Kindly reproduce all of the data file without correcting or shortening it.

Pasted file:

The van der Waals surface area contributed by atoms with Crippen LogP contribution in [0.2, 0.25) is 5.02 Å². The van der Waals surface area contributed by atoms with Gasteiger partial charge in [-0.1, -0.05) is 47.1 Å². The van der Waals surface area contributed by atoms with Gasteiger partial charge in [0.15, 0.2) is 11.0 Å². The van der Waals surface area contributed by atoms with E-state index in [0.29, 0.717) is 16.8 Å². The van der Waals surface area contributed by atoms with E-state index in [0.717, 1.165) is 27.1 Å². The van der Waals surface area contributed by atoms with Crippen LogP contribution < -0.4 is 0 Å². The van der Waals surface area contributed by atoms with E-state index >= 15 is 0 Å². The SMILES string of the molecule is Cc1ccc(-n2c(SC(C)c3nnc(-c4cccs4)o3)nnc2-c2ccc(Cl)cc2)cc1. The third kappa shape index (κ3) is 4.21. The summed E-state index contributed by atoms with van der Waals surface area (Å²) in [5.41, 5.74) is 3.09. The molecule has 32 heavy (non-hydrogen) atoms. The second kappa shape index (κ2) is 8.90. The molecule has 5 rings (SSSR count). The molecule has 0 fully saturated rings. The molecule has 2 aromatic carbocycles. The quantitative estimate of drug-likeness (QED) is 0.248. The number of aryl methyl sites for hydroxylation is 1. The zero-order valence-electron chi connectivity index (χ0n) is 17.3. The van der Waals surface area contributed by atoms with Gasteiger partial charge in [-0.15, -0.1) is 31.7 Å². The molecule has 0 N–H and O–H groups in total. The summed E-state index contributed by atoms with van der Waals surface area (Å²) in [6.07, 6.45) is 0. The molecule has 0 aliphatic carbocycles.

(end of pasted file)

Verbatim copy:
The van der Waals surface area contributed by atoms with Crippen LogP contribution in [0.2, 0.25) is 5.02 Å². The van der Waals surface area contributed by atoms with Gasteiger partial charge in [-0.1, -0.05) is 47.1 Å². The van der Waals surface area contributed by atoms with Gasteiger partial charge in [0.15, 0.2) is 11.0 Å². The van der Waals surface area contributed by atoms with E-state index in [0.29, 0.717) is 16.8 Å². The van der Waals surface area contributed by atoms with E-state index in [0.717, 1.165) is 27.1 Å². The van der Waals surface area contributed by atoms with Crippen LogP contribution < -0.4 is 0 Å². The van der Waals surface area contributed by atoms with E-state index >= 15 is 0 Å². The SMILES string of the molecule is Cc1ccc(-n2c(SC(C)c3nnc(-c4cccs4)o3)nnc2-c2ccc(Cl)cc2)cc1. The third kappa shape index (κ3) is 4.21. The summed E-state index contributed by atoms with van der Waals surface area (Å²) in [5.41, 5.74) is 3.09. The molecule has 32 heavy (non-hydrogen) atoms. The second kappa shape index (κ2) is 8.90. The molecule has 5 rings (SSSR count). The molecule has 0 fully saturated rings. The molecule has 2 aromatic carbocycles. The quantitative estimate of drug-likeness (QED) is 0.248. The number of aryl methyl sites for hydroxylation is 1. The zero-order valence-electron chi connectivity index (χ0n) is 17.3. The van der Waals surface area contributed by atoms with Gasteiger partial charge in [-0.15, -0.1) is 31.7 Å². The molecule has 0 N–H and O–H groups in total. The summed E-state index contributed by atoms with van der Waals surface area (Å²) in [6.07, 6.45) is 0. The molecule has 0 aliphatic carbocycles.